Home Monitoring Systems

These days, technology and residential security go hand-in-hand, which means more people are using home monitoring systems to protect their property. Equipment is affordable, easy to use, and many products interact with each other through smart home systems. Additionally, these easily accessible systems can help protect your family and your valuables in multiple ways.

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If you're trying to figure out whether you need a monitoring system and what they can do for you and your family, read on. In this guide, I'll explain exactly what this type of setup entails along with its benefits.

Home Monitoring Systems

About Home Monitoring Systems

One of the things that differentiate home monitoring from a simple alarm system is that it provides multiple functions. Depending on the components you choose, you can do anything from keeping track of your kids' comings and goings to receiving alerts in the event of a fire.

Intrusion Prevention

Deterring burglars is one of the main advantages of using home monitoring equipment. While property crime is down more than 20% compared to 2006 (according to FBI statistics), that drop may very well be related to the rise in the use of home surveillance and alarm systems. A decrease in home invasions doesn't mean you should relax your level of vigilance - in fact, it probably means that the presence of recording technology inside our homes is working against the bad guys.

Video Monitoring

Another way that home monitoring systems are proving useful is in a video surveillance capacity. Home security cameras come in handy for making sure the kids made it home from school safely, and even for catching abusive or thieving childcare workers. Your home video monitoring system may include indoor and/or outdoor cameras or may be built right into an all-in-one security hub like the Piper or Canary.

Video can also be a crucial element in verifying your need for police assistance, either via a professional security company or if you're calling 911 yourself.

Most security cameras available for home use are internet-enabled (or IP cameras) which allow you to live to stream the feed through a mobile app. Some systems alert you in the event of an intruder and save footage in case it's needed to identify the culprits. Video can also be a crucial element in verifying your need for police assistance, either via a professional security company or if you're calling 911 yourself.

Other Types of Home Monitoring

Of course, intruders aren't the only things that can endanger your family and your belongings. There are other home safety issues which can be prevented or damage minimized by using home security monitoring.

  1. Fire: According to the National Fire Protection Association there were 365,500 home fires across the U.S. in 2015. Many of these fires are preventable with the use of a working smoke detector system. You can monitor your house for fire with either a self-installed system or a professional security company like ADT.
  2. Carbon Monoxide: CO deaths are a serious concern. CDC (Centers for Disease Control and Prevention) data shows that more than 400 Americans die per year from carbon monoxide poisoning. Modern home monitoring systems are able to detect CO leaks and alert either you or a CMS (central monitoring station), giving you the chance to get out of the house before it's too late.
  3. Temperature and Humidity: These can be useful features in a monitoring system because they can assist in detecting a fire or moisture problem.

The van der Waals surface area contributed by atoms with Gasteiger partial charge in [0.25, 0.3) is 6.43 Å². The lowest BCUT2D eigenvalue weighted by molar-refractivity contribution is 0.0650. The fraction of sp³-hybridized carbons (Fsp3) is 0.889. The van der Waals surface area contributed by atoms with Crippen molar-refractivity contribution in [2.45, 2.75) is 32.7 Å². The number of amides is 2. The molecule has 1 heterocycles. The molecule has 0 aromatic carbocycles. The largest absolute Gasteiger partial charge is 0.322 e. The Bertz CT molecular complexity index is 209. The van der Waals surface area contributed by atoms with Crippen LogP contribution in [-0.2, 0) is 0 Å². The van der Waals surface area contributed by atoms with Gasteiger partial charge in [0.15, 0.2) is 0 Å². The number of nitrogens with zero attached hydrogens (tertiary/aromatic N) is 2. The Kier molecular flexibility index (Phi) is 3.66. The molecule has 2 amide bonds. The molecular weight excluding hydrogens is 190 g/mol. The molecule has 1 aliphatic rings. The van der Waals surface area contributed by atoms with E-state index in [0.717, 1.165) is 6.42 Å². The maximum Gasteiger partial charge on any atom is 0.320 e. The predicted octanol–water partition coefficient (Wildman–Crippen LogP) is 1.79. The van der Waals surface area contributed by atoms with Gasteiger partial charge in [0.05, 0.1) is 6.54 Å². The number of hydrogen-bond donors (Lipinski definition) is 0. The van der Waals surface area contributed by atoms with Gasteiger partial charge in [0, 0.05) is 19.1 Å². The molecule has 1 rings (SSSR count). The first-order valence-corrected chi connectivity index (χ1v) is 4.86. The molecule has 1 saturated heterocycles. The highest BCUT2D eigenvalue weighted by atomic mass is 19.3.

4. Air Quality: This isn't a common feature in home monitoring systems, however, it is available in a couple of all-in-ones and even security cameras. Monitoring air quality in your house helps you to ensure a healthy environment for your family.
  5. Leak Detection: You never know when a plumbing leak might develop while you're at work, or unwanted moisture will creep into the basement in a hard rain. Water sensors allow you to catch the problem immediately, no matter where you are. Professional home security companies and DIY smart home systems are the most common ways to monitor for leaks.

Home Monitoring System Options

If you've spent any time at all perusing the internet in search of the best home security systems, you're aware that it's not exactly a straightforward choice. Now that connected devices are a normal part of everyday life and people are more tech-savvy than ever, property protection is a whole new world.

As you approach the process of devising the best home security and monitoring setup for your family, here are some of the options you'll have:

  • Entirely self-installed and self-monitored systems - choose from one single device with multiple functions like a video camera, motion sensor, and alarm siren, or complete coverage including control panel, window and door sensors, and connection with your smart devices. These systems alert you of events through your mobile device.
  • Self-installed home monitoring equipment with professional monitoring - this option is designed to save you money on installation, while still offering the benefit of a CMS to handle emergency alerts. You will pay a monthly monitoring fee if you opt for this setup.
  • Professional installation and monitoring - this is the most expensive choice and may involve equipment, installation, activation, and monthly fees.

Keep in mind that if you choose a self-monitored system, you will need to evaluate alerts and call 911 yourself if necessary. This means you (or another person on your party list) will need to have access to a mobile device when away from home so that you can receive event information.

Home Monitoring Systems: What to Consider

As you compare home monitoring equipment, factors that will come into play include:

  • Cost: You may spend anywhere between $99 and hundreds of dollars on equipment, installation, and monitoring fees. There are setups available in price ranges to fit virtually any budget.